2023 Library of Congress Lavine/Ken Burns Prize for Film Opens for Submissions!

Annual Award, Supported by The Better Angels Society and The Crimson Lion/Lavine Family Foundation, Recognizes Exemplary Accomplishment in Historical Documentaries 

$1.45 Million Awarded Through Prize Since 2019

Dr. Annette Gordon-Reed, Sam Pollard, Dawn Porter, Sally Rosenthal and Dr. Claudio Saunt Serve on This Year’s Jury

Washington, DC – February 15, 2023 – The Better Angels Society, the Library of Congress, and the Crimson Lion/Lavine Family Foundation today announced the open call for entries for the fifth annual Library of Congress Lavine/Ken Burns Prize for Film, which recognizes exemplary accomplishment in historical documentaries.

The award, which was established in 2019, recognizes one late-stage documentary film that uses original research and compelling narrative to tell stories that bring American history to life using archival materials. The prize is presented each fall at a ceremony with Members of Congress at the Library of Congress, and the winner receives a $200,000 award to help with the final production and distribution of the film. In addition, one runner-up receives $50,000, and four finalists each receive $25,000. The funds are to be used for finishing, marketing, distribution, and outreach.

“I have long believed that our history is the richest, deepest well for dramatic and interesting stories,” said Ken Burns. “I could not be prouder of the work we’ve done, thanks to the support of Jeannie and Jonathan Lavine, and with the support of the Library of Congress and The Better Angels Society, to help filmmakers dig deeper into our past.  We’re very excited to launch the 2023 award and encourage everyone to submit their works for consideration.”

“We at the Library of Congress are thrilled to help launch and support these emerging documentarians and their important projects,” said Librarian of Congress Carla Hayden. “We learn so much from their work – they preserve and uncover overlooked episodes in our history, enriching our national narrative and chronicling the stories of everyday Americans in extraordinary circumstances.”

Through our support for Ken Burns’s work and for this Prize, we’ve witnessed first-hand how powerful a great American history documentary can be in sparking a national conversation,” said Jeannie and Jonathan Lavine, who provided the funding to The Better Angels Society to endow this award through the Crimson Lion/Lavine Family Foundation. “Film has the unique potential to bring different points of view and stories to diverse audiences, asking them – and all of us – how we can use the lessons of the past to address the challenges we face today. We are honored to work with Ken, The Better Angels Society, and the Library of Congress to support filmmakers sharing these stories.” Jeannie Lavine has served on a number of national boards including The Better Angels Society’s Board of Directors. Jonathan Lavine is the Co-Managing Partner of Bain Capital, a Co-Chair of the Trustees of Columbia University, and Chair Emeritus of City Year.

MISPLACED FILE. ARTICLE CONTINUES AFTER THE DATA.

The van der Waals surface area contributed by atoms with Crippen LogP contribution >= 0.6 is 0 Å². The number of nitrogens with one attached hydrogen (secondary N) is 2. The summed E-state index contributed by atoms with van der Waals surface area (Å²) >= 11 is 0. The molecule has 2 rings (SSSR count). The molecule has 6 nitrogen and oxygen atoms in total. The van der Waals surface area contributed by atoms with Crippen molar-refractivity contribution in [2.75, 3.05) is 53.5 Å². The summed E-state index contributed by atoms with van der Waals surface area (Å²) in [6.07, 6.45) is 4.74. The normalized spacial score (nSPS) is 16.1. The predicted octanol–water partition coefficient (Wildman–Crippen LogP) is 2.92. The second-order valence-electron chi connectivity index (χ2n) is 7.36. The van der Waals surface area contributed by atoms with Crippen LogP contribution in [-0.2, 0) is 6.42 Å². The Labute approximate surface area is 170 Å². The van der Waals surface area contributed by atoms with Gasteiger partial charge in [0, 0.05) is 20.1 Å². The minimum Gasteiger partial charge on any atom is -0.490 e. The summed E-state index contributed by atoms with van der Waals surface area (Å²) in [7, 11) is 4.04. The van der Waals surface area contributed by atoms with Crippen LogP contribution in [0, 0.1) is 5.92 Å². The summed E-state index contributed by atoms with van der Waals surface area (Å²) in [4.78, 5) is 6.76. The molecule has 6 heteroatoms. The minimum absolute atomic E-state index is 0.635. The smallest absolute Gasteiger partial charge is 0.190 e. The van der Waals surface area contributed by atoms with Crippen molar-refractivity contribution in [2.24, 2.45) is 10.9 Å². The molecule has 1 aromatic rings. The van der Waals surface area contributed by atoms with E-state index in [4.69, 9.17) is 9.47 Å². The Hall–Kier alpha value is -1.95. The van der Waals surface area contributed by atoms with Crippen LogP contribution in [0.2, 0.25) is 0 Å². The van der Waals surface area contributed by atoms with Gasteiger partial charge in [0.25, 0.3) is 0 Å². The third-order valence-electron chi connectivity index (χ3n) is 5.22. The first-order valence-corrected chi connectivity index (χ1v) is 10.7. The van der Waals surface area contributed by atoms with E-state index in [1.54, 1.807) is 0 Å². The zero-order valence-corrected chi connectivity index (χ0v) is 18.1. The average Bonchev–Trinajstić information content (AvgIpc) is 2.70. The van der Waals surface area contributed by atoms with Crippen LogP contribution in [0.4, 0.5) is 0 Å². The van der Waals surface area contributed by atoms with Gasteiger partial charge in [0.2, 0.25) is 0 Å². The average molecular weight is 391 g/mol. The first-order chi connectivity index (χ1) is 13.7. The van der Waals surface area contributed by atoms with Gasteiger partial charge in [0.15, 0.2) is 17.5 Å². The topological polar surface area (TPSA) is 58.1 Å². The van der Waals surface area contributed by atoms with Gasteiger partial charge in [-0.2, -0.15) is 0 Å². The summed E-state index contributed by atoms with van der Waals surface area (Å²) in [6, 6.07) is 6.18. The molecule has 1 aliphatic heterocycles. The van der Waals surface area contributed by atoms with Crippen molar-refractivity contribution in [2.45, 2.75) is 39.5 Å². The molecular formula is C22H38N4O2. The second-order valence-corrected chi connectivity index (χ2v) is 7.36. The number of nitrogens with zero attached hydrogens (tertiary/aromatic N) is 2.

In 2020, the award was expanded to include The Better Angels Lavine Fellowship. Fellows are selected from the Library of Congress Lavine/Ken Burns Prize for Film submissions based on the quality of the stories and the potential impact that additional resources could have in helping these films reach a wide audience.

Since 2019, when the award started, more than $1.45 million has been distributed among filmmakers. Winning films have included FLANNERY (Directed by Elizabeth Coffman and Mark Bosco, S.J.); HOLD YOUR FIRE (Directed by Steven Forbes); GRADUALLY, THEN SUDDENLY: THE BANKRUPTCY OF DETROIT (Directed by Sam Katz and James McGovern); BELLA! (Directed by Jeff L. Lieberman); and PHILLY ON FIRE (Directed by Ross Hockrow and Tommy Walker).  These – and other recognized films – have gone on to have theatrical releases, to be included and recognized at major festivals, and to air on PBS and other platforms. 

In 2023, a total of 14 historical documentary films supported by The Better Angels Society will air and stream on PBS, including THE LIE DETECTOR (Written and directed by Rob Rapley), ZORA NEALE HURSTON: CLAIMING A SPACE (Directed by Tracy Heather Strain), and 2021 Prize Finalist THE PICTURE TAKER (Directed by Phil Bertelsen) which all premiered in January.

“We recognize how challenging it is for documentary filmmakers to find the funding they need to bring American history to life using archival materials, compelling narratives, and interviews. The Lavines had faith in the idea and their generosity made it possible for The Better Angels Society to run this Prize. With Ken Burns and the Library of Congress’s incredible support, it has grown exponentially in only four years,” said Courtney Chapin, Executive Director of The Better Angels. 

To be eligible for the award, films must be submitted by May 15, 2023 and meet several criteria, most notably films must be late-stage documentaries with a running time of 50 minutes or longer focused on American history. For more information about the submission guidelines, visit www.thebetterangelssociety.org.  

The 2023 Jurors are Dr. Annette Gordon-Reed, Sam Pollard, Dawn Porter, Sally Rosenthal, and Dr. Claudio Saunt.

The 2023 Internal Review Committee will be chaired by filmmaker Lynn Novick and will include Geoff Ward, Salimah El-Amin, Adrienne Cannon, Alan Gevinson, and Greg Lukow. 

The Prize is also supported by an esteemed Honorary Committee of thought leaders drawn from all corners of the media and cultural landscape, united by a common interest in supporting work that highlights our country’s history through documentary film.